You guys, I found my soul mates, and they’re two ballsy broads who sing about parenting, shopping, and recreational drugs.
The vulgar vixens in question are Stacie Burrows and Shannon Noel of the comedy musical duo Mommy Tonk—and if I played guitar and grew up in Arkansas singing in the church choir, then I swear to you we’d be a damned trio. Like me, these flippant females each have two sons, recognize Target as the Holy Land, and channel the myriad frustrations of motherhood into their craft with bracing honesty, in the hopes of making people laugh.
To quote one of Mommy Tonk’s own songs: “I’ve got a mom crush.”
Naughty mommies, if you haven’t noticed, are having a moment. There was Betty Draper and those saucily captioned vintage 1950s postcards. (One on my fridge features a grinning, aproned housewife addressing her child: “What am I making for supper? Why, sweetie, I’m making whatever the hell I want served with a side of eat it or starve.”) There are the popular blogs Rage Against the Minivan and Moms Who Drink and Swear. There’s the “being a good mom is impossible” movie Bad Moms in theaters now, and its more promising sister-wife Fun Mom Dinner, set to release next year.
And this Sunday evening at Center Stage Theater, there’s Mommy Tonk and their gorgeous harmonies—backed by the bluegrass band the Assless Chaps—bemoaning their resentment for moms with hired help, for people who think their dogs are babies, and for school auctions that peddle anything other than “Booze and Weed” (“Sell us something that we need / Sell us something we can use”).
“We’ve been called the Tenacious D for Moms,” Stacie told me. Raised in Texas, she did stand-up comedy in New York before moving to Los Angeles, where she was a student at the famous Groundlings comedy workshop. Shannon hails from Kentucky, and toured the country with a traveling children’s theater before doing sketch comedy with L.A.’s Second City.
They met seven years ago when both were doing funny bits in the show Expressing Motherhood.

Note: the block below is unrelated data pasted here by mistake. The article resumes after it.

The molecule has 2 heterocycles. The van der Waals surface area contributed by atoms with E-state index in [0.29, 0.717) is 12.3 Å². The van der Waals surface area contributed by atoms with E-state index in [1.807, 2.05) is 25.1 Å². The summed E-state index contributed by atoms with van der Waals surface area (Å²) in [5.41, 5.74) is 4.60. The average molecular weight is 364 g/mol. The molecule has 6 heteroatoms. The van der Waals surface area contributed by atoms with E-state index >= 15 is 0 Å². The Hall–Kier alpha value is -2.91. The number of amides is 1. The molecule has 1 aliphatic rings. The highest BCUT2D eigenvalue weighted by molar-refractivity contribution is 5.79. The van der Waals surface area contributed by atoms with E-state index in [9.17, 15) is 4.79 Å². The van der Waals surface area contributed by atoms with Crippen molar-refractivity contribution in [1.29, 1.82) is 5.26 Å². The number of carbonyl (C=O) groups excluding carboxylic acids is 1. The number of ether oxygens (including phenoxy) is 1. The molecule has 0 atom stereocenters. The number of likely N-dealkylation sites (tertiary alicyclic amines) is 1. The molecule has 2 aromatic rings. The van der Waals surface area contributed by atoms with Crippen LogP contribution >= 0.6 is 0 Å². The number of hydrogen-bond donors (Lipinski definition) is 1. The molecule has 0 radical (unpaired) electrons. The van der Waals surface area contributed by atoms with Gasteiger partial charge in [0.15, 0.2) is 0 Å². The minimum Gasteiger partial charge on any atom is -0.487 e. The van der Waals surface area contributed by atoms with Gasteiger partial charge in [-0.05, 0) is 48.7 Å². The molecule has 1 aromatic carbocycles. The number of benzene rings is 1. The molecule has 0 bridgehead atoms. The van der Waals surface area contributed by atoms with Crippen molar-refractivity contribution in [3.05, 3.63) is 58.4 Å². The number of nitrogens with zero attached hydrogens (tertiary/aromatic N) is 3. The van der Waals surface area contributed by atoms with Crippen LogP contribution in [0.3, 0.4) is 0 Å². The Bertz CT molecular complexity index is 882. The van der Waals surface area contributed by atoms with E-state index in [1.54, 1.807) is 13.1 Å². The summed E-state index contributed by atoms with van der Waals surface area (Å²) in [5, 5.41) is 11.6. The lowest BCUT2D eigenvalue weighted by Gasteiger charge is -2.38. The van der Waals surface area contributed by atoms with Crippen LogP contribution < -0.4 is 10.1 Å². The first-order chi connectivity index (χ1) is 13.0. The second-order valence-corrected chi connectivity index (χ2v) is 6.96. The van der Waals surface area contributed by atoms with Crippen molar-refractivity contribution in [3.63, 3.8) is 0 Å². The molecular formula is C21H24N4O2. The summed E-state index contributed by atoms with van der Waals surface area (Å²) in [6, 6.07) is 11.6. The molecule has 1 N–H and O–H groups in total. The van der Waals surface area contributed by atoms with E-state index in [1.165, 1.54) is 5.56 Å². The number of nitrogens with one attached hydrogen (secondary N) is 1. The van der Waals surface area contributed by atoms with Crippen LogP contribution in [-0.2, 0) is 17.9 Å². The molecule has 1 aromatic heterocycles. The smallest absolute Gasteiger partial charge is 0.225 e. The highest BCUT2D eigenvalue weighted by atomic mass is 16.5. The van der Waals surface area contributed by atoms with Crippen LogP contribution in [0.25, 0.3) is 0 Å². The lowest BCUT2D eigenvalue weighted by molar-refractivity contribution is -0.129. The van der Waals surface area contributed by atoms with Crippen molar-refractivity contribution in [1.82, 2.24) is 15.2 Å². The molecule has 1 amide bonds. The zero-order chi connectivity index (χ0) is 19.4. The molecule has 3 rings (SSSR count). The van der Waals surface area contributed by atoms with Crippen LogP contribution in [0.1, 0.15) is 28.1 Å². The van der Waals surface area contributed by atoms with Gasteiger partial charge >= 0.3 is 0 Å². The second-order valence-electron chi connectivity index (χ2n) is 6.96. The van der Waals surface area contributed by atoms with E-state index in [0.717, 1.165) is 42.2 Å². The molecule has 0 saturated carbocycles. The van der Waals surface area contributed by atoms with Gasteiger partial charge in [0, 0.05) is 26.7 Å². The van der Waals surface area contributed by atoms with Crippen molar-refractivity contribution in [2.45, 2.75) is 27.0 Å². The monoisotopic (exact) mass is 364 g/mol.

“Shannon goes onstage wearing literally nothing but a breast pump and some pajama pants,” Stacie recalled. “And I’m like—well, who the hell is this ray of sunshine?”
“We hit it off instantly,” Shannon said. “We both have a country flavor to us, and we have a ridiculous amount of fun. You know that surgery they do on conjoined twins to separate them? We’re going to have the opposite. We’re going to be joined.”
Together they riff on the hilarity of raising children in Tinseltown, turn their venting into tunes, and record the ditties on their iPhones.
“We have an impressive catalog of music,” Stacie said, “that can’t be sung anywhere near children.”
For example, she wrote a love song to her husband called “Get Off Your —, You —-ing —hole.” He enjoyed it so much, he surprised her by showing up at one of her gigs with his own guitar—and his own rendition of the lyrics, which he sung to her on the spot: “Get Off My Back, You —-ing Nag.”
While their audience is mainly moms, they often notice the husbands and boyfriends laugh loudest. “And we’ve had 20-year-olds who are just rolling,” Stacie said. “They’re like, ‘I never thought my mom was thinking those things—but now I realize she probably was!’”
So if you’re a bad mom … or you had a bad mom … or you ever wondered what my column would sound like set to country music, you might get a chuckle out of the Mommy Tonk show this Sunday night.
“I hope their stomachs hurt from laughing. I want to make them physically ill,” Shannon said. “And hopefully they have a buzz because there’s a bar there, too.”
Starshine Roshell is the author of Broad Assumptions.